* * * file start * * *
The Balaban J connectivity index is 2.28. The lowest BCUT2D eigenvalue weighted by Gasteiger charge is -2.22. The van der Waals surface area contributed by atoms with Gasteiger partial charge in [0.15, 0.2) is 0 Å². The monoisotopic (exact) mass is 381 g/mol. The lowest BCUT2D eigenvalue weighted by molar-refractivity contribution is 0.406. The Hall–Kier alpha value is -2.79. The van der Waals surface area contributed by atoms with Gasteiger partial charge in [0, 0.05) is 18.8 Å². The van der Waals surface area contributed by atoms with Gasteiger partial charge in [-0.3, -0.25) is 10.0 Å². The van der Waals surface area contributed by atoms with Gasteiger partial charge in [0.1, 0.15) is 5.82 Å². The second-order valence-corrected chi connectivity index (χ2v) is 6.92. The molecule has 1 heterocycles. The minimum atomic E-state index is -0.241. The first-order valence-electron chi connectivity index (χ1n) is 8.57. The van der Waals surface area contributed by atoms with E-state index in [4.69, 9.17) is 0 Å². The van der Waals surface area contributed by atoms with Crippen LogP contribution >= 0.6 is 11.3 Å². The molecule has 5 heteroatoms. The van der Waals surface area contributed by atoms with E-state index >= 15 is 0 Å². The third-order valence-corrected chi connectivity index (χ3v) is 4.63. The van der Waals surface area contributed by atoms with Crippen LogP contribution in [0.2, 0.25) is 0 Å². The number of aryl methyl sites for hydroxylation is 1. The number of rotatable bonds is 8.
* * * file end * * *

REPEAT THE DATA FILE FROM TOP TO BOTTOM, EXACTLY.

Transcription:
The Balaban J connectivity index is 2.28. The lowest BCUT2D eigenvalue weighted by Gasteiger charge is -2.22. The van der Waals surface area contributed by atoms with Gasteiger partial charge in [0.15, 0.2) is 0 Å². The monoisotopic (exact) mass is 381 g/mol. The lowest BCUT2D eigenvalue weighted by molar-refractivity contribution is 0.406. The Hall–Kier alpha value is -2.79. The van der Waals surface area contributed by atoms with Gasteiger partial charge in [0, 0.05) is 18.8 Å². The van der Waals surface area contributed by atoms with Gasteiger partial charge in [-0.3, -0.25) is 10.0 Å². The van der Waals surface area contributed by atoms with Gasteiger partial charge in [0.1, 0.15) is 5.82 Å². The second-order valence-corrected chi connectivity index (χ2v) is 6.92. The molecule has 1 heterocycles. The minimum atomic E-state index is -0.241. The first-order valence-electron chi connectivity index (χ1n) is 8.57. The van der Waals surface area contributed by atoms with E-state index in [4.69, 9.17) is 0 Å². The van der Waals surface area contributed by atoms with Crippen LogP contribution >= 0.6 is 11.3 Å². The molecule has 5 heteroatoms. The van der Waals surface area contributed by atoms with E-state index >= 15 is 0 Å². The third-order valence-corrected chi connectivity index (χ3v) is 4.63. The van der Waals surface area contributed by atoms with Crippen LogP contribution in [0.2, 0.25) is 0 Å². The number of aryl methyl sites for hydroxylation is 1. The number of rotatable bonds is 8.